Cormorants often look as though they're sinking. It seems like they're struggling to stay afloat, like they need to get the better of their buoyancy. I watch them from my window, their dark shapes barely bobbing along the top of the water. I expect them to disappear underneath the surface but they never do.
Time's sped up and March has arrived. The bitter cold today suggests that once again those heralding the start of Spring (myself included) have been a touch premature. Whether this cold is an anomaly or the beginning of another cold snap is beyond my meteorological capacity to predict. Even the Met Office seem noncommittal.
Life's been mostly quiet. Writing comes in starts and stops and while the clarity of my goals is pristine, my discipline still wants for patience.
A couple of nights ago an impromptu dinner party lit the flat up with wine, banter and goodwill. Nothing elaborate - penne bolognese with Ben & Jerry's and a supermarket chocolate tart for dessert. Chat ranged from bar friend etiquette, to pick-up lines, to the sorts of acrobatic feats on display in certain strip clubs. Lines that seemed etched in legend at the time now fade in memory, drowned out by the echoes tear-streamed laughter. That all-consuming outburst that you get lost in, laughing so hard you can't breathe. It seemed endless and then it ended, the guests head home and my flatmate and I sat sipping beers, watching The Boss raise hell at the Hammersmith Odeon in '75.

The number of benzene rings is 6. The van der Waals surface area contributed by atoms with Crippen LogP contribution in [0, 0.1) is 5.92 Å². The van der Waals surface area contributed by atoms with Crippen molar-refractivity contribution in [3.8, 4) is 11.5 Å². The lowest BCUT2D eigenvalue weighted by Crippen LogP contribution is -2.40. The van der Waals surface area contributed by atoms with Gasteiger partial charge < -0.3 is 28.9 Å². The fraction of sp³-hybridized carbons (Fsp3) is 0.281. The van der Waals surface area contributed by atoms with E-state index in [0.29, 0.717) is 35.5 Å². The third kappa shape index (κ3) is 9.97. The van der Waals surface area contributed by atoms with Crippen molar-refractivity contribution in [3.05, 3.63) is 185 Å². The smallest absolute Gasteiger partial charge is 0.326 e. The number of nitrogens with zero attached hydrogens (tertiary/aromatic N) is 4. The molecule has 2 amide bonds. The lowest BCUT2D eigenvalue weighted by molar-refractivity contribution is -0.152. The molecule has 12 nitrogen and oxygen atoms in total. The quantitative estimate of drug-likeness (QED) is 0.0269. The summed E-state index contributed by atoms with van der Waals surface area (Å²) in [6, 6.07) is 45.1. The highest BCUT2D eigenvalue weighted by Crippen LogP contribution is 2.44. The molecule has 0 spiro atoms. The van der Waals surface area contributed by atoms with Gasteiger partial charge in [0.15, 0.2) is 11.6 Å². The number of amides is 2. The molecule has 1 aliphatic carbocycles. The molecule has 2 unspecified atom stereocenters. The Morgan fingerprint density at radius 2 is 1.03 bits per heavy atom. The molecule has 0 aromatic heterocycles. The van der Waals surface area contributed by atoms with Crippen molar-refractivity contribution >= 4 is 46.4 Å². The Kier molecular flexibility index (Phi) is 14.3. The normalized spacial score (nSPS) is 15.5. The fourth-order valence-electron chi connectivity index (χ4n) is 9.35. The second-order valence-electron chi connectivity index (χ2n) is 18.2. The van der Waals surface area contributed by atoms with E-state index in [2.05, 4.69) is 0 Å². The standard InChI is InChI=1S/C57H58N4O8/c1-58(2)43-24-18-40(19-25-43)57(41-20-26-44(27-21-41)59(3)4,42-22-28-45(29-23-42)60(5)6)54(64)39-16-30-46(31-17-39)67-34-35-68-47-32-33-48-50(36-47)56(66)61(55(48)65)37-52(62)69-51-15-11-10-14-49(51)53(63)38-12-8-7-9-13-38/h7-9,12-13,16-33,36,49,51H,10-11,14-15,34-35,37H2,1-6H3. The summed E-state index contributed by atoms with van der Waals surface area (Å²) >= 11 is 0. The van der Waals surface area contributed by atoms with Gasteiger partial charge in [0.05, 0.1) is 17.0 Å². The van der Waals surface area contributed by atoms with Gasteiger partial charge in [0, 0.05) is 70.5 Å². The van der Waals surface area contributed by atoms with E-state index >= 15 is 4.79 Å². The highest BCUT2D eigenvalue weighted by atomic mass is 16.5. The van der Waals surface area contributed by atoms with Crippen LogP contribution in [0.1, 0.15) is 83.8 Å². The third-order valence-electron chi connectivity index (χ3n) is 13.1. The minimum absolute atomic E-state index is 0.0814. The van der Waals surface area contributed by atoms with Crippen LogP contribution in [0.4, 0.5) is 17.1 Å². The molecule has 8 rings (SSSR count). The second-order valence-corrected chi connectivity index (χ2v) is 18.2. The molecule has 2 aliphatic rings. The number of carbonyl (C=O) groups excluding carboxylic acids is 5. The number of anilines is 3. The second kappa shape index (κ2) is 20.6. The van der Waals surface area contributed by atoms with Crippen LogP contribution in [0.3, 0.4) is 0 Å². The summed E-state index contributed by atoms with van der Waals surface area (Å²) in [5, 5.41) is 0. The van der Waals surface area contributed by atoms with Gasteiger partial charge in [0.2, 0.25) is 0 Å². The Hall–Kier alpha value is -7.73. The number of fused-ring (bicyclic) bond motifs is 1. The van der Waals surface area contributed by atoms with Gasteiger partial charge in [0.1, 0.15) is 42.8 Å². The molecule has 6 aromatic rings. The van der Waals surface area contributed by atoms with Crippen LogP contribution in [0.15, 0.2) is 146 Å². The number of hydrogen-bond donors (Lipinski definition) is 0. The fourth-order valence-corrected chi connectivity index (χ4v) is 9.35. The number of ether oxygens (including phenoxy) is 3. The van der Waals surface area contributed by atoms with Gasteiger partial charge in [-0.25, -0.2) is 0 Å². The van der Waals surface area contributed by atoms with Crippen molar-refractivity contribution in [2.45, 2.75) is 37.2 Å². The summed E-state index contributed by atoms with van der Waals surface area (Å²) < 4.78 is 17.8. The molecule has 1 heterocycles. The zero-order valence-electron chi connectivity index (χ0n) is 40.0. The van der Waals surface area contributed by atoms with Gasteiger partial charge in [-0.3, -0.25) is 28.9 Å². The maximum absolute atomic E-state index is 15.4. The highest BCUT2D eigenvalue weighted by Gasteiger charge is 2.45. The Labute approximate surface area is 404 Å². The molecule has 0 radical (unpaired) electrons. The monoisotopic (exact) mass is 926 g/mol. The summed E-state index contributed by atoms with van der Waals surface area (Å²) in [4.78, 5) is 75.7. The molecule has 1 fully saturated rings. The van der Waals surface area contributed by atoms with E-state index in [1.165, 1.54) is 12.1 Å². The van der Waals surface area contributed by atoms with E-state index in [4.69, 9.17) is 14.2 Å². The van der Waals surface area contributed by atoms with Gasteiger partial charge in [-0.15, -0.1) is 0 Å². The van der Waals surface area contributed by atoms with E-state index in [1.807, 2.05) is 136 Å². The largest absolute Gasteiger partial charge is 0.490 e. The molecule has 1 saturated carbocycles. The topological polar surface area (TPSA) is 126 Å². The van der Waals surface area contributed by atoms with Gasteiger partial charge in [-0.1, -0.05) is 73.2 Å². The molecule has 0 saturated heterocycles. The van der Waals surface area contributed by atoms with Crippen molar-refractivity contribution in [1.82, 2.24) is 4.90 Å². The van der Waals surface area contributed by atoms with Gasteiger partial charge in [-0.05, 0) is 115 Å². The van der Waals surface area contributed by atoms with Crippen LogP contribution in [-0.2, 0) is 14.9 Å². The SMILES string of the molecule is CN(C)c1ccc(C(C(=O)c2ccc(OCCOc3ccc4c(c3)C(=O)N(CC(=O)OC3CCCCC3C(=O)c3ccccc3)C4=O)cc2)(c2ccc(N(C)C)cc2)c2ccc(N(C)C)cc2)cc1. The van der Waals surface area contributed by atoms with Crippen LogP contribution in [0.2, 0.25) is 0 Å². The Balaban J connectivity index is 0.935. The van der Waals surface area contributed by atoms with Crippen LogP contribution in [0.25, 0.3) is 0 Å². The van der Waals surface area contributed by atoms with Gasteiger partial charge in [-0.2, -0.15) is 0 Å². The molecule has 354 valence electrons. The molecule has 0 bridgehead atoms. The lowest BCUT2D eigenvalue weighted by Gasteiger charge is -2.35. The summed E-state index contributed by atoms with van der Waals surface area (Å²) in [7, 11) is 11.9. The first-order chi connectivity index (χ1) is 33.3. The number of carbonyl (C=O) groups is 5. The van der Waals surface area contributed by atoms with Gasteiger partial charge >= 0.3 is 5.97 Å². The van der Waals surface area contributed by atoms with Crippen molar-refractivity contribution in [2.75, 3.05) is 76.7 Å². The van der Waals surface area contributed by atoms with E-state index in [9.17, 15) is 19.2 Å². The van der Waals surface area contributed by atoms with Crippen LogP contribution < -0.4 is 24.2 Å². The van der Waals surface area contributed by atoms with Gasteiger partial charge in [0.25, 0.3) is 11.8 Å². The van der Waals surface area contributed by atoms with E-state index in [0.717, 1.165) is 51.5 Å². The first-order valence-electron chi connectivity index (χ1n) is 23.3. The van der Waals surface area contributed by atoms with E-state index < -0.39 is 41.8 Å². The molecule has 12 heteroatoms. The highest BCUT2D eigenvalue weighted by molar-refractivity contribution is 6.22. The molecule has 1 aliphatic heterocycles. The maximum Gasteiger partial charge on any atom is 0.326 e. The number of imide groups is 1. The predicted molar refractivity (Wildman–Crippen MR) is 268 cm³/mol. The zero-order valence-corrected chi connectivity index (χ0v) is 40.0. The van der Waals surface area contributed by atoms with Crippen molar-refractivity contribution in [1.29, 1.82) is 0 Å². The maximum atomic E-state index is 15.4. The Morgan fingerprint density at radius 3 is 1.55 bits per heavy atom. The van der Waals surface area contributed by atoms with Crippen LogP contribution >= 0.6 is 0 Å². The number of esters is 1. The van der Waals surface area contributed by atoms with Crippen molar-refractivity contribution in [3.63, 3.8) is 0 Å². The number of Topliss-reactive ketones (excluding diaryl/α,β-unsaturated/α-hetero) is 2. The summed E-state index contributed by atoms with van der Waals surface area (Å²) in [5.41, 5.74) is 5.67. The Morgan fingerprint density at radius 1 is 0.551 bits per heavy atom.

These unplanned blips punctuate my life at the moment; an unexpected dinner party, a trip to see my god-daughter, the odd evening of improv comedy (I'm performing again and loving it).
I need these things. It all blends together otherwise.
Without them I'd be staring out the window, wondering if the cormorants are sinking.